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1. Visas and passports

2. Getting there

3. Points of Arrival

4. Eat and sleep

5. Costs

6. Climate

7. Safety

8. Health

9. Communications

10. Shopping

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Eat and Sleep

Hotel in Tripoli, Libya

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Accommodation in Libya is no longer very expensive. As a matter of fact, hotel rooms begin at 6 dinars, or US$4. The most expensive hotels cost around 125-150 dinars, or $100 to 125.
Tripoli has the most expensive hotels, though challenged by Benghazi. However, the large cities has plenty of cheap hotels, while small places may lack such options.
Hotels in Libya is getting better, comfort is not bad at all. Not up to Tunisia, but you will be safe from the awful Egyptian bed standard. Service is also getting better.
Camping is fully accepted in Libya, and as many places either have only expensive hotels, or nothing at all, bringing the necessary equipment for camping is recommended. However, always ask around for local preferences, some local authorities will not like it if you camp without notifying them first.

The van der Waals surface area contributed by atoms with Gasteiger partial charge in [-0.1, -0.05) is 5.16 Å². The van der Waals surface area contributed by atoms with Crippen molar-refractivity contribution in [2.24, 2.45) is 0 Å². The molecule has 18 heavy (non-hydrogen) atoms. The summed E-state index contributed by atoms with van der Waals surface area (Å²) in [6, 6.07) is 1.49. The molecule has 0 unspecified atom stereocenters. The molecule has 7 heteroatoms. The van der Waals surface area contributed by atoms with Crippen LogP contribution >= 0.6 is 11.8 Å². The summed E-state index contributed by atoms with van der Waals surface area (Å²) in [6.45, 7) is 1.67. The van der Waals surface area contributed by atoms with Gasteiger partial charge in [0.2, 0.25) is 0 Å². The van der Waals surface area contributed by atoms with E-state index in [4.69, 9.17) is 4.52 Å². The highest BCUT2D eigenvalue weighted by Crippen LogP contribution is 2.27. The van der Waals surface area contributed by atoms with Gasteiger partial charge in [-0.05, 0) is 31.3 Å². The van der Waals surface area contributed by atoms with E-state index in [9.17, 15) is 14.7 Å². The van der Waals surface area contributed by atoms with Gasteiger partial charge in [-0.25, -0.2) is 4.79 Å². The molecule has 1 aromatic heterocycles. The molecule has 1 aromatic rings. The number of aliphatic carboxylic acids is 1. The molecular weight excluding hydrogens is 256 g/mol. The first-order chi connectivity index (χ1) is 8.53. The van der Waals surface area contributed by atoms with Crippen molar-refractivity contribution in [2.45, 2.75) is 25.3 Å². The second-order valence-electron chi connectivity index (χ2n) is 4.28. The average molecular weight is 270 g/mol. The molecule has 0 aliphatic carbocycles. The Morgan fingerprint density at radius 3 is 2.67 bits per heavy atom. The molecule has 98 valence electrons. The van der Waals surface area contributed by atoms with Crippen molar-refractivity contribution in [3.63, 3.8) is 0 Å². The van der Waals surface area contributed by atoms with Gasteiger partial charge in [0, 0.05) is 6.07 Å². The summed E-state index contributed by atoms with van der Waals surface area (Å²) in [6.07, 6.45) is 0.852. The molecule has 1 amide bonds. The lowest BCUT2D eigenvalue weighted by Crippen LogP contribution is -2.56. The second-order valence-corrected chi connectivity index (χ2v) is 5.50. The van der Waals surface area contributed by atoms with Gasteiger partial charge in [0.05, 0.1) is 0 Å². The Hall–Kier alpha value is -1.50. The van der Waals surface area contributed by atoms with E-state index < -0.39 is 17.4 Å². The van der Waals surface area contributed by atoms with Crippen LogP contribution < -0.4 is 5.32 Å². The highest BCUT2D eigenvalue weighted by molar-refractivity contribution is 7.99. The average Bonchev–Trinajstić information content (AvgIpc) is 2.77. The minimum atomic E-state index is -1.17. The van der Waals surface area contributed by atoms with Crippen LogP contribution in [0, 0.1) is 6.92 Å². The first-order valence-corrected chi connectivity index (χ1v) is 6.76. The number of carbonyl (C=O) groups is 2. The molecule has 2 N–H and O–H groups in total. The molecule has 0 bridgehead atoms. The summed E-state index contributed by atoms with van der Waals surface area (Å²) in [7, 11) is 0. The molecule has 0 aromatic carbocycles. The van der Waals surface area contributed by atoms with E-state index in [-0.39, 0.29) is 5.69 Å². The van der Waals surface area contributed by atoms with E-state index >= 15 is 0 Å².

Private lodging is also possible, in some places quite common. The rule is that the option will find you, either at the taxi or bus station, or if the last hotel room is full, the receptionist will do his best to help you.
Libya is not a good country for gourmets, there are more metres between each restaurant compared to Tunisia. The Libyan cuisine largely belongs to Sahara cuisine, which is terribly dull. When travelling in Libya, you should expect to eat very simple food at times, and in many small towns there may not be any restaurants at all. The solution then is of course to check food stores for what they have, and expect very little. Still, some food stores will make you a sandwich.
Libyan cuisine include couscous, served very much in the same manner as in the rest of Maghrib. Bazin is some sort of a hard cake, but without sugar. Aysh is a bit like bazin, but softer. The Libyan shurba, soup, is very much like its Tunisian equivalent. In the restaurants of Libya, there is often served an international cuisine, while simpler restaurants sepcialise in lambs meat, chicken, vegetable stews, potatoes and macaroni.
Alcohol is banned, and only served in private company. Libyan tea is very strong, and often served with mint or peanuts. Coffee in Libya is fairly basic, more and more instant coffee is gaining ground.

By Tore Kjeilen